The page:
make it on a very modest budget. I had been covering and reviewing low to
no budget films for magazines, so I guess that’s how I caught the bug.
Guys like Tim Ritter, Scooter McCrae and J.R. Bookwalter were huge
inspirations to me. When we set out to make Blood for the Muse, we were
trying to do something different, and I think we succeeded. I honestly
can’t tell you that there were many hardships on the set. It went very
smoothly. Probably more smoothly than I deserved. The cast and crew were
top notch and I honestly cannot recall any heavy dramas. And I think that
is saying something. I think Blood for the Muse taught me that people are
willing to contribute and invest their passion and time if you are
committed to the project and have a vision that you can communicate to
Any other films of yours
you'd like to talk about, and please talk about your evolution as a
filmmaker for a bit!
a filmmaker, I learned something new with every shoot. I gained confidence
with experience and did what I thought was my best at the time, with very
little to work with on most projects. It’s like anything else; you do it
enough times, you start gaining the reflexes for it. But I can’t really
say I evolved all that much. I tried to stretch creatively, when I could.
And some projects were, again, merely opportunities to feed myself. I
won’t say those paying gigs were devoid of passion. I honestly tried to
be as entertaining as I could no matter what genre the film would belong
to when I was done with it. Maybe I succeeded for 10 seconds, here or
there. Or maybe I failed miserably. That’s up to the viewer to decide.
Any further commentary I have on a certain period of my career will be
evident in my book, Fear and Lesbians in New Jersey,
which is loosely based on my own experiences. It’s not a tell-all. It
is a fiction book. But you’ll learn something about those late night
Now, switching gears here, another film I worked on was
the Beast from Media Blasters. I enjoyed making that one. I got to work
with Caroline Munro [Caroline
Munro bio - click here] and Aldo Sambrell. Critically speaking, there are
those who love it and those who despise it, and that’s the way
movie-making goes. But it was fun for me. Lots of blood and guts.
really no HUGE insight I can offer about being a director or making a
film. I can tell you about the pitfalls, but when you start making your
own film, you’ll still trip over them whether I warn you or not. The
most practical thing I can tell you I learned about directing was from
Terry Gilliam, who said “wear comfortable shoes and sit down as often
as possible.” My career as a professional filmmaker is over now, by my
choice. There is the off chance that I will crawl out of my house one day
and maybe shoot a short or something. But I really don’t have the energy
to do the crazy guerilla filmmaking stuff anymore. And I have a family
that it would take me away from. So it is an easy choice for me.
You have recently left your mark on
quite a few horror films as an actor, especially in Joseph M. Monks' The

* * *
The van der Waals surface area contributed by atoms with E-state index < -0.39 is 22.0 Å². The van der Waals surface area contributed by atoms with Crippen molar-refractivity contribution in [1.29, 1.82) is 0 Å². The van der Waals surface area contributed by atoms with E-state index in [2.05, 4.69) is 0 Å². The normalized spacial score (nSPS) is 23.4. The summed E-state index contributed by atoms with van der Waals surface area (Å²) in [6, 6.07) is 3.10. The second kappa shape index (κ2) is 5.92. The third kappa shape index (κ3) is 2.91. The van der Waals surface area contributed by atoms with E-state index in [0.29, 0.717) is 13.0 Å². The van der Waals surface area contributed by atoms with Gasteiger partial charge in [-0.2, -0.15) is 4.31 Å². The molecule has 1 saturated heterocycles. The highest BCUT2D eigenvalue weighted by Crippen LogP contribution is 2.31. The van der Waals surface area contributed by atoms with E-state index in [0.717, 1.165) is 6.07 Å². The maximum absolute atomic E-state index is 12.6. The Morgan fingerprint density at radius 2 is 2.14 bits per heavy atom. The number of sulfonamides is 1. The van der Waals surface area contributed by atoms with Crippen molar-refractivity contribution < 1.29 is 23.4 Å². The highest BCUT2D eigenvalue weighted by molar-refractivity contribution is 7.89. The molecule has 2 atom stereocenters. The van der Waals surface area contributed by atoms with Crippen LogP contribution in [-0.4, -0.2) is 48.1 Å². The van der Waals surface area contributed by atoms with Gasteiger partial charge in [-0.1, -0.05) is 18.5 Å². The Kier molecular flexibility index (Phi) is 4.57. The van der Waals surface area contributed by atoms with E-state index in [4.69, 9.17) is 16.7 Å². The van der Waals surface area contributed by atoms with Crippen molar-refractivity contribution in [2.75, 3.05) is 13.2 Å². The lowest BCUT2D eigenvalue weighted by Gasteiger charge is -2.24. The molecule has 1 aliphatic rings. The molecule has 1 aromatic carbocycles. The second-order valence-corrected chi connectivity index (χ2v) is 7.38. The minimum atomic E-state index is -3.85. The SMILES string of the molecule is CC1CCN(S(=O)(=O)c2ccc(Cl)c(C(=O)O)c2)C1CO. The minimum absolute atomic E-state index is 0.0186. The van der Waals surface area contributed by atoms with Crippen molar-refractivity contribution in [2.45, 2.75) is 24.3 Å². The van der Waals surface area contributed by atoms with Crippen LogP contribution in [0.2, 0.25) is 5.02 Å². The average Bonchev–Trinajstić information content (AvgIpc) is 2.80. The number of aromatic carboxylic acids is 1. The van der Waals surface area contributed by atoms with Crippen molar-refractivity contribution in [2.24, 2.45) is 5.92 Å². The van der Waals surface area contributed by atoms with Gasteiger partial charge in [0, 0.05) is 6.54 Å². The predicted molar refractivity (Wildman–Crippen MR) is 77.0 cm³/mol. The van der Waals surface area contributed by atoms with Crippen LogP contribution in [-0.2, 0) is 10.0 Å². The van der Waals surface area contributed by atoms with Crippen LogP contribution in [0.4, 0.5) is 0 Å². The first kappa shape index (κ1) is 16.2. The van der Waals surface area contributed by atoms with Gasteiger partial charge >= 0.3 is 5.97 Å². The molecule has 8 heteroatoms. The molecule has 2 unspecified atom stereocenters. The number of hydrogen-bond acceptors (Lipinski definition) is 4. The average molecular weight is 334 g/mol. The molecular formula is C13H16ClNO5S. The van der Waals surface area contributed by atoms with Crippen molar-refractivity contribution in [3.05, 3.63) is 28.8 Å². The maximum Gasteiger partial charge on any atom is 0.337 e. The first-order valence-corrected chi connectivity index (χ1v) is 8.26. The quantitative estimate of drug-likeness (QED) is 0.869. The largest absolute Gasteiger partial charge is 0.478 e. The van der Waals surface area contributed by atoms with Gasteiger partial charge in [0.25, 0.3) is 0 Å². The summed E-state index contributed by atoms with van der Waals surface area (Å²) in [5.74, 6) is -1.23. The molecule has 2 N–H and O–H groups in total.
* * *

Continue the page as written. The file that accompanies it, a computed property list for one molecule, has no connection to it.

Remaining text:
Bunker [Joseph M. Monks interview - click
here], and The Blood
Shed and Gallery
of Fear by Alan Rowe Kelly [Alan
Rowe Kelly interview - click here] - so please talk about your
experiences on these movies for a bit? And what can you tell us about
Terry M. West the actor as such?
I can tell you that Terry M. West is not an actor. He’s a guy who can
play a pretty good caricature in a horror film and will work for a
director he is friends with or believes in. I mean, it was fun to be in
those movies. But I really don’t consider myself a great actor or
anything. It’s just that, some roles I was born to play and sometimes a
director will see that. Even if I don’t, at first.
stories and films seem to be almost invariably of the horror variety - a
genre at all dear to you, and why (not)?
can’t really say. I have just always been a fan of the dark. I just find
horror so fascinating. There are so many emotional levels to explore in
the genre. You can be led in limitless directions. There is always a new
dark awe waiting for me in every horror book I read or movie I watch.
I am a horror junkie. That much is evident.
filmmakers, whatever else who inspire you?
anybody with a strong vision and tenacity inspires me.
Feeling lucky ?
any of my partnershops yourself
for more, better results ?
The links below
will take you
of the Living Dead. Brilliant. My favorite, hands down. I also love
Repo Man, Re-Animator,
Chainsaw Massacre, The Big
Lebowski, Session 9, and the most horrifying
move ever made… Muriel’s Wedding. I am a big fan of that one.
... and of course, films you really
know, I don’t really hate movies. But if there is one that pisses me off
to no end, it’s Forrest Gump. I hated the message it conveyed. The film
basically says that if you are a moron, God will watch over you. But if
you are a normal human being just experimenting and enjoying life and
making the mistakes we all make in our youth… God don’t like that and
you will get AIDS and die. What a dangerous message.
Your/your book's website, Facebook, whatever
can visit me anytime at www.terrymwest.com
you can like my Facebook page at www.facebook.com/officialterrymwest
you can buy A Psycho’s Medley here:
Anything else you are dying to mention and I've
merely forgotten to ask?
think we have it covered. Thanks for your time!
Thanks for the interview!